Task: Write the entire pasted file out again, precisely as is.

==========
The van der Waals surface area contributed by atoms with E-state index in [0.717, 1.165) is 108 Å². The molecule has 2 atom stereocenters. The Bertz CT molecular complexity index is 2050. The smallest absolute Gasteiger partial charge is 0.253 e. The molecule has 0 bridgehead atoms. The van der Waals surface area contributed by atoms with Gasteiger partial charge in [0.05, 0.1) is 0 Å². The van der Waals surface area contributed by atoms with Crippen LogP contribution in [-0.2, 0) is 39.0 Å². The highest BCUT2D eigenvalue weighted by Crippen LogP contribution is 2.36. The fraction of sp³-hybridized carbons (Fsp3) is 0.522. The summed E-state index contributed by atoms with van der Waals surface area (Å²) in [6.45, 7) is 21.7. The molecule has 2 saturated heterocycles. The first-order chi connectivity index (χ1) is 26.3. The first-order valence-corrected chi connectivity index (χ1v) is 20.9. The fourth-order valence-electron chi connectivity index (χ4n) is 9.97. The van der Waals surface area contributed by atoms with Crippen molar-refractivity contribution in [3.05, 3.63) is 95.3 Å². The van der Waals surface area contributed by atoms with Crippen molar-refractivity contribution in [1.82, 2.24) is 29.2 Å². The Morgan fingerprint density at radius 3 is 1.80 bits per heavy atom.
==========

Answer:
The van der Waals surface area contributed by atoms with E-state index in [0.717, 1.165) is 108 Å². The molecule has 2 atom stereocenters. The Bertz CT molecular complexity index is 2050. The smallest absolute Gasteiger partial charge is 0.253 e. The molecule has 0 bridgehead atoms. The van der Waals surface area contributed by atoms with Gasteiger partial charge in [0.05, 0.1) is 0 Å². The van der Waals surface area contributed by atoms with Crippen LogP contribution in [-0.2, 0) is 39.0 Å². The highest BCUT2D eigenvalue weighted by Crippen LogP contribution is 2.36. The fraction of sp³-hybridized carbons (Fsp3) is 0.522. The summed E-state index contributed by atoms with van der Waals surface area (Å²) in [6.45, 7) is 21.7. The molecule has 2 saturated heterocycles. The first-order chi connectivity index (χ1) is 26.3. The first-order valence-corrected chi connectivity index (χ1v) is 20.9. The fourth-order valence-electron chi connectivity index (χ4n) is 9.97. The van der Waals surface area contributed by atoms with Crippen molar-refractivity contribution in [3.05, 3.63) is 95.3 Å². The van der Waals surface area contributed by atoms with Crippen molar-refractivity contribution in [1.82, 2.24) is 29.2 Å². The Morgan fingerprint density at radius 3 is 1.80 bits per heavy atom.